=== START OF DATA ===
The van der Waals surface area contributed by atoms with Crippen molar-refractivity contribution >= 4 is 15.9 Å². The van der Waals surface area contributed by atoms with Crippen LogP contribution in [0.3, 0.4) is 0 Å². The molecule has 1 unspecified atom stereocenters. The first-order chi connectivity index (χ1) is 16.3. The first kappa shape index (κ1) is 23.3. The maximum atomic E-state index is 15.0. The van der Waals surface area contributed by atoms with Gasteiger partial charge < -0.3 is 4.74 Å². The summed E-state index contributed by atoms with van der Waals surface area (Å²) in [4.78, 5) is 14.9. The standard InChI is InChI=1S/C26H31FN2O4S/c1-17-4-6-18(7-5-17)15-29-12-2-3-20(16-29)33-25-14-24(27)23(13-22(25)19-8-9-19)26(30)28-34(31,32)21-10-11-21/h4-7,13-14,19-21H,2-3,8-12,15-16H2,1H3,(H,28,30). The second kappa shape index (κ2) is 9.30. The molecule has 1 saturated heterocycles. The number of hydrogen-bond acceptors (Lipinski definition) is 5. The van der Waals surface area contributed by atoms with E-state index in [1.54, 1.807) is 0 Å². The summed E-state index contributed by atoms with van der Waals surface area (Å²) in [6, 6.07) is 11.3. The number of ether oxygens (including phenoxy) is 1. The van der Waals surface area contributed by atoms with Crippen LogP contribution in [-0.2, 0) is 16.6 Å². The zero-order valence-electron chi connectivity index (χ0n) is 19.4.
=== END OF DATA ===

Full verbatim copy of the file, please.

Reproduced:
The van der Waals surface area contributed by atoms with Crippen molar-refractivity contribution >= 4 is 15.9 Å². The van der Waals surface area contributed by atoms with Crippen LogP contribution in [0.3, 0.4) is 0 Å². The molecule has 1 unspecified atom stereocenters. The first-order chi connectivity index (χ1) is 16.3. The first kappa shape index (κ1) is 23.3. The maximum atomic E-state index is 15.0. The van der Waals surface area contributed by atoms with Gasteiger partial charge < -0.3 is 4.74 Å². The summed E-state index contributed by atoms with van der Waals surface area (Å²) in [4.78, 5) is 14.9. The standard InChI is InChI=1S/C26H31FN2O4S/c1-17-4-6-18(7-5-17)15-29-12-2-3-20(16-29)33-25-14-24(27)23(13-22(25)19-8-9-19)26(30)28-34(31,32)21-10-11-21/h4-7,13-14,19-21H,2-3,8-12,15-16H2,1H3,(H,28,30). The second kappa shape index (κ2) is 9.30. The molecule has 1 saturated heterocycles. The number of hydrogen-bond acceptors (Lipinski definition) is 5. The van der Waals surface area contributed by atoms with E-state index in [1.54, 1.807) is 0 Å². The summed E-state index contributed by atoms with van der Waals surface area (Å²) in [6, 6.07) is 11.3. The number of ether oxygens (including phenoxy) is 1. The van der Waals surface area contributed by atoms with Crippen LogP contribution in [-0.2, 0) is 16.6 Å². The zero-order valence-electron chi connectivity index (χ0n) is 19.4.